Mother-daughter duo Patricia and Mariah Goelz are opening an eco-home store called Cultivate this fall in the King Street District at 2766 Park Street. If the name sounds familiar, then you may have visited the popular vegan cafe called Southern Roots Filling Station. Mariah and JP Salvat started Southern Roots in 2014 at 1275 King Street, just a block away from Cultivate.

We sat down with Mariah to talk about the new shop.

What inspired you to open Cultivate?

Summers spent in the Asheville , NC area exposed us to farming, preserving and an incredible assortment of creative folks and artists. We wanted an outlet for that here in Jacksonville. Our community is growing and (we think) interested in these things…i.e. the Maker’s Market that occurred recently with great success. We are excited to be able to have a venue with enough space to incubate our passion and celebrate & feature the passions of others.

What kind of products will shoppers find in the store?

Customers will be able to purchase goods for the garden, home and child; things to enhance a healthy home. With our back to basic mission we have supplies to inspire cooking, preserving, crafting, and gardening. We also carry children’s eco-friendly toys and organic clothes. Our mission also includes a “made in the US” and local whenever possible.

Tell us a little about the location. As retail shifts to a more curated experience-oriented marketplace, its not lost that a homegoods store is located in an actual home with a character that mirrors the surrounding neighborhood.

We love Riverside and the surrounding neighborhoods for their walkability and easy access, as well as the character and charm. The way the physical space is set up is rather home-like so that the shopper might actually see themselves using the products in their home. We also have a commercial kitchen that will be available for rent so folks with small food projects can expand their business.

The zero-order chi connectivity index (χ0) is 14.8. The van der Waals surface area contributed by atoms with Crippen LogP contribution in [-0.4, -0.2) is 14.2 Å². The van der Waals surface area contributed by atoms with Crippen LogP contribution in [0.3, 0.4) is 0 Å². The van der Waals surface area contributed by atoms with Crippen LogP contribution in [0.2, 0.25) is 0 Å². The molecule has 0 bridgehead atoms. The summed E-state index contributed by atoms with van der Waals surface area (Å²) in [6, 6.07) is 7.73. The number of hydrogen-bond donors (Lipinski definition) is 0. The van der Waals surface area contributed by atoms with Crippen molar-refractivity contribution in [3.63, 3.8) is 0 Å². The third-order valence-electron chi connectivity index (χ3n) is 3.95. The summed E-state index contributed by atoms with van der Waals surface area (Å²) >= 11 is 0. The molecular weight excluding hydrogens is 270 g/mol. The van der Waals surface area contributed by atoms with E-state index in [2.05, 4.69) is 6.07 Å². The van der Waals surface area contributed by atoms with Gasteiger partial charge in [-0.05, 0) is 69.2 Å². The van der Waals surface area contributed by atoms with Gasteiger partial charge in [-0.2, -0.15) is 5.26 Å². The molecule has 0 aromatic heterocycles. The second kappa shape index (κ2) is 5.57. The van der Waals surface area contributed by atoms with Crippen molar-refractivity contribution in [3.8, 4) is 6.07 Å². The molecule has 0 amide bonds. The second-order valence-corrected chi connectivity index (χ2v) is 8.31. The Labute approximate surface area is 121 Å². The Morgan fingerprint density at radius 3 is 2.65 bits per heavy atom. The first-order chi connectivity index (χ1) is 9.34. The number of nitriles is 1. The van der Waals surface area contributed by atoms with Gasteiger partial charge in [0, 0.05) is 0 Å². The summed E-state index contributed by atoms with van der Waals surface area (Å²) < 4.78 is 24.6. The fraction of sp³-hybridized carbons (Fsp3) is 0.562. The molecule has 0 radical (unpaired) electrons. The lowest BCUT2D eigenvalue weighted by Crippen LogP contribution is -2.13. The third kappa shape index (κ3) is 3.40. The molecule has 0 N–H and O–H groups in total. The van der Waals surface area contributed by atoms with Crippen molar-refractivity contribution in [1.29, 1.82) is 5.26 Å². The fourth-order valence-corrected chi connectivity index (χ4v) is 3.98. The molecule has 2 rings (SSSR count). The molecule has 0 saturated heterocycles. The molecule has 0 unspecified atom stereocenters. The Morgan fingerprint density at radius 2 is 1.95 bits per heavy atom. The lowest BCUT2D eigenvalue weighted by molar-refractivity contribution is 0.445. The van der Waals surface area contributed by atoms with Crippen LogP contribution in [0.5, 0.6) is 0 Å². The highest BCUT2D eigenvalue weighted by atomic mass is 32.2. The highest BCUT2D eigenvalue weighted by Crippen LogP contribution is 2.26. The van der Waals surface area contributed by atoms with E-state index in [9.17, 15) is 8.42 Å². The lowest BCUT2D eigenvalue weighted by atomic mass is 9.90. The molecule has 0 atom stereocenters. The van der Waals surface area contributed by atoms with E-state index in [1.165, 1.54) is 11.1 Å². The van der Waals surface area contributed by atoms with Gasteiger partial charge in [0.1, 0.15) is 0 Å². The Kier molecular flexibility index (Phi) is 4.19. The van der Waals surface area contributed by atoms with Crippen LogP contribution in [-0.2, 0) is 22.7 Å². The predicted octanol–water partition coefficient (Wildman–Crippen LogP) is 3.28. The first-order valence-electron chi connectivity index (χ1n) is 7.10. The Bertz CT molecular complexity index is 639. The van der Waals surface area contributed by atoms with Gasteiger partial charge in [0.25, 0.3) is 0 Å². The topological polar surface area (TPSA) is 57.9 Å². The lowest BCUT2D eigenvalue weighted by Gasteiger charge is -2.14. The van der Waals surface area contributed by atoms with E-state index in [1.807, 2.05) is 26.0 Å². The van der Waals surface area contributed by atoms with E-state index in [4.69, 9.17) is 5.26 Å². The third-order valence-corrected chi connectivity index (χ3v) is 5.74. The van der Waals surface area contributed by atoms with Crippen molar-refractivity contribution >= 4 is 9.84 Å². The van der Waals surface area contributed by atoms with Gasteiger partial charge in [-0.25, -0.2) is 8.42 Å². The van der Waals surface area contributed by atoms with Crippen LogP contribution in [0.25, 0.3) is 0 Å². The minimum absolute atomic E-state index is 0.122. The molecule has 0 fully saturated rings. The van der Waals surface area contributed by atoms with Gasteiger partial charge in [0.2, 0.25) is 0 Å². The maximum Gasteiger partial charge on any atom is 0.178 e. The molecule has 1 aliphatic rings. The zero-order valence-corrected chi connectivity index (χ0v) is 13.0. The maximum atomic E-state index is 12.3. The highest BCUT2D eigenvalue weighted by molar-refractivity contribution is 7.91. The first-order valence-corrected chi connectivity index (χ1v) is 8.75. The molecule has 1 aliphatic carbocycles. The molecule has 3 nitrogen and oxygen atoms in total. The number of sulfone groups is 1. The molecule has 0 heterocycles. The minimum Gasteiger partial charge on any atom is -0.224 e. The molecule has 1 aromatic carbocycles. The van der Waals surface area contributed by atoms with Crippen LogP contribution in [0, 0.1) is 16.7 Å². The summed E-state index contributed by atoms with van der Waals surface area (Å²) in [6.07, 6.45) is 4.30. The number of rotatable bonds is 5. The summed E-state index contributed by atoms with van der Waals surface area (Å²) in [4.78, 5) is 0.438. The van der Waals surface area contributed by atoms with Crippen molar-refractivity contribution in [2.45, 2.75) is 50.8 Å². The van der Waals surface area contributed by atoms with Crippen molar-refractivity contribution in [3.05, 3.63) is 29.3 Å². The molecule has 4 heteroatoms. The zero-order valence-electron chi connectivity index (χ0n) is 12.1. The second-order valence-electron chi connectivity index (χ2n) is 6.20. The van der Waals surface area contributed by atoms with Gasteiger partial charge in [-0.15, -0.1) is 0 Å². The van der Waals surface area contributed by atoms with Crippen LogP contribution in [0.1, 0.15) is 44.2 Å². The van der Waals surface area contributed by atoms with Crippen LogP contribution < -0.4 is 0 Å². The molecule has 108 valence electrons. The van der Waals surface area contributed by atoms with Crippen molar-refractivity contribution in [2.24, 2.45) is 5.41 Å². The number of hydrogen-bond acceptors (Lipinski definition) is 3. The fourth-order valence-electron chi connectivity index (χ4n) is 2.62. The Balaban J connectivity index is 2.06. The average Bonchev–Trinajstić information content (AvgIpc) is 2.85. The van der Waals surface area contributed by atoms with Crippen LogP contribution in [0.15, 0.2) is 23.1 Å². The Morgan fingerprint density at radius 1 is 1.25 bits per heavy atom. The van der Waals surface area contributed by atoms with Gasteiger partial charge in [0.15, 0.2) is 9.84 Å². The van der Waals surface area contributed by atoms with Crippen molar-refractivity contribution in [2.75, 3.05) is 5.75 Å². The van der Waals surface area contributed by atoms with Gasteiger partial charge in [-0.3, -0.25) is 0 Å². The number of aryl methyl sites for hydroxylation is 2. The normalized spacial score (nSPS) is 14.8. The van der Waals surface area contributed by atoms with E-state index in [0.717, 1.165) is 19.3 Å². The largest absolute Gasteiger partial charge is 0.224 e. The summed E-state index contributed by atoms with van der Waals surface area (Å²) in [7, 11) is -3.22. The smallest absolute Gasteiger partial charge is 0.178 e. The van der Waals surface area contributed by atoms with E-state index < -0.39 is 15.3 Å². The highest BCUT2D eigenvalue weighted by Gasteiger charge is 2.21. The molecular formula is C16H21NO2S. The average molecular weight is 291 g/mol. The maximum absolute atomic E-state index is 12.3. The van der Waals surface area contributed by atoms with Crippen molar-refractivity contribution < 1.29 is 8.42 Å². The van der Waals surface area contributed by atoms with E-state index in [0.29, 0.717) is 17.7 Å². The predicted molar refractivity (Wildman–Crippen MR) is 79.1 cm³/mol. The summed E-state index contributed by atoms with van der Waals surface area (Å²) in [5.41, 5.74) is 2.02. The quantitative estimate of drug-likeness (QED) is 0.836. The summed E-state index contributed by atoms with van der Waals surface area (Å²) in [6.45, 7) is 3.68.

You’ve had great success with Southern Roots Filling Station nearby, including a recent expansion. What lessons have you learned with Southern Roots that have prepared you to open Cultivate?

The lessons are endless really. There are so many incredible small-batch and locally made products that need a place to shine. I love the vendors that we offer at Southern Roots like Stubees Honey or Little Black Box Baked Goods and we hope to feature even more small-scale creators at Cultivate, both from the Jacksonville area as well as around the country.

I think the biggest thing I’ve noticed with Southern Roots is that people crave community, a sense of belonging, and a desire to live more succinctly with each other and our natural world. It’s easy to just shove food in your face when you’re hungry and it’s easy to order something off Amazon, but there is really something special and more fulfilling when you take the time to stop and nourish your body with good food or when you stop in a locally owned store to purchase something you need. We can really make a difference in our community by choosing the later path.